This proposal ensures that DOE can enforce its regulations in instances where relevant information is retained by parties other than the manufacturer. Parties other than the manufacturer often conduct independent testing to determine compliance with applicable standards. In such instances, DOE's ability to retrieve that test information could save government testing resources, and ensure that DOE can enforce in a timely manner, which will further DOE's goals of maintaining a level playing field for all parties and encouraging compliance.[8]

Contrary to DOE's stated intent, the current proposal may act to chill competitor complaints to the Department. In our experience, manufacturers will often submit test data to DOE to initiate an investigation of a potentially noncompliant competing product. This information is often provided on a confidential basis to avoid commercial disputes with a competitor, because the testing was done in-house rather than by an accredited laboratory, or for a variety of other reasons. The expectation is that DOE will pursue its own testing to support any subsequent enforcement action.

It is difficult to understand, however, how DOE could bring an enforcement action based on confidential information without triggering due process concerns. Thus, any final regulations must address DOE's procedures for "retrieving" data from third parties; how the Department intends to proceed if complainants request confidentiality; and the likelihood that it will investigate complaints in the absence of such data.

The DOE's proposal to retrieve test data from third-party certification programs may also raise concerns. Data submitted in support of certification is compliance data and should be available to the DOE. That said, manufacturers should review the terms of their certification program agreements to understand how these organizations will handle their certification data, whether notice will be provided before release to DOE or another agency, and the protections, if any, afforded to non-certification data.

D. Other Changes

The notice proposes several other clarifications and administrative revisions, including:

  • Adding a process to petition for reexamination of a pending noncompliance determination.[9] As proposed, the process would require that DOE provide the manufacturer with a letter of intent at least 30 days prior to issuing a notice of noncompliance determination. The manufacturer would then have 30 days from the issuance of the letter to file a petition for reexamination that meets certain information requirements (e.g., sets out the material issue(s) with the Department's assessment or testing, provides complete test reports demonstrating compliance with the applicable standard, etc.). Upon review, DOE may modify or leave its pending determination unchanged.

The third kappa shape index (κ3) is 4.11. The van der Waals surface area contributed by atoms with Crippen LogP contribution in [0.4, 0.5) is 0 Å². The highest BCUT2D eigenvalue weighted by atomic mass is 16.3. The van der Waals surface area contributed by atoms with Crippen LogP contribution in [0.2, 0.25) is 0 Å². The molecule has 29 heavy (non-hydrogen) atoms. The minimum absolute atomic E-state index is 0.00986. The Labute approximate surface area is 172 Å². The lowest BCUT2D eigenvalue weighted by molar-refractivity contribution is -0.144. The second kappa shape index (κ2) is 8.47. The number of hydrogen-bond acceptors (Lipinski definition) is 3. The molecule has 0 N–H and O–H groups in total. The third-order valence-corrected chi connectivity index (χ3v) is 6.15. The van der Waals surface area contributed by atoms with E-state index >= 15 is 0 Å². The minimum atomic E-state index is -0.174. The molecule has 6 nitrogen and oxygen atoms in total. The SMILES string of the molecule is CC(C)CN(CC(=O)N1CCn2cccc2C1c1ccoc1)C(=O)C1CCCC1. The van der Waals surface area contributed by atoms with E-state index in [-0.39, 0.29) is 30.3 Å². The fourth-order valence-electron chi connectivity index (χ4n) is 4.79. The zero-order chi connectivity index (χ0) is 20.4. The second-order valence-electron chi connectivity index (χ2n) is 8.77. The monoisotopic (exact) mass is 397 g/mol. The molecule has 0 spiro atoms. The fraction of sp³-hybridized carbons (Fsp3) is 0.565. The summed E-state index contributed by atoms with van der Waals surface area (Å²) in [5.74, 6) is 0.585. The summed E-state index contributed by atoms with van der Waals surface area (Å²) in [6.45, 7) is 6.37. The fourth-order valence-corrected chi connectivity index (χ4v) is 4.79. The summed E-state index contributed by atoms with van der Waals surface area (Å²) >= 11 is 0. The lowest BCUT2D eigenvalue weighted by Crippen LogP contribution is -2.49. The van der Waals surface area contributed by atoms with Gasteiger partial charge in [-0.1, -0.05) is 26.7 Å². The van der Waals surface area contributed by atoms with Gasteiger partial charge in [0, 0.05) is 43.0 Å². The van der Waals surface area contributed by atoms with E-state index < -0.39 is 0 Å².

• Providing more specificity and transparency when issuing test notices.[10] In addition to the basic model number, DOE proposes to include characteristics or specifications of subject model(s) (e.g., individual model numbers, serial numbers, manufacturer date ranges or locations) when issuing test notices. The revisions would also require manufacturers to inform the Department if the requested units are unavailable, along with details regarding the unavailability of the units and any similar available units. To that end, the Department proposes to add a provision reserving DOE's ability to make a noncompliance determination based on a reduced sample size in limited circumstances (e.g., when the basic model is subject to design requirements or test units are unavailable).[11]
  • Allowing a finding of noncompliance based on a single assessment test where efficiency is at least 25% worse than the applicable standard.[12] According to DOE, the new process would avoid the expenditure of unnecessary resources by foregoing the typical enforcement testing process.
  • Eliminating the requirement to notify customers of a determination of noncompliance.[13] To reduce the burden on manufacturers, the Department proposes to eliminate the provision at 10 C.F.R. § 429.114(a)(2), which requires that immediate written notice of a determination of noncompliance be provided to all persons to whom the manufacturer has distributed units of the basic model since the last compliance determination.

Comments on the proposal will be accepted until October 30, 2020. For any questions on this notice of proposed rulemaking or energy efficiency requirements in general, please contact us.

[1] Enforcement for Consumer Products and Commercial and Industrial Equipment, 85 Fed. Reg. 53,691 (Aug. 31, 2020).

[2] Or a laboratory accreditation body with a mutual recognition arrangement with NIST/NVLAP; 10 C.F.R. § 431.18.

[3] See generally NIST Handbook 150:2020, NVLAP Procedures and General Requirements, available from

[4] 85 Fed. Reg. 53,694.

[5] See 42 U.S.C. § 6291(6).

[6] 85 Fed. Reg. 53,694.

[7]10 C.F.R. § 429.106(b). This includes covered products or equipment that are imported into the United States, which are also subject to the applicable provisions of 40 C.F.R. Part 429, 430, and 431. 10 C.F.R. § 429.5.

[8] 85 Fed. Reg. 53,694.

[9] Id. at 53,696.

[10] Id. at 53,694.

[11] See Id. at 53,705 (proposed as 10 C.F.R. § 429.111(a)(8)).

[12] Id. at 53,696.

[13] Id.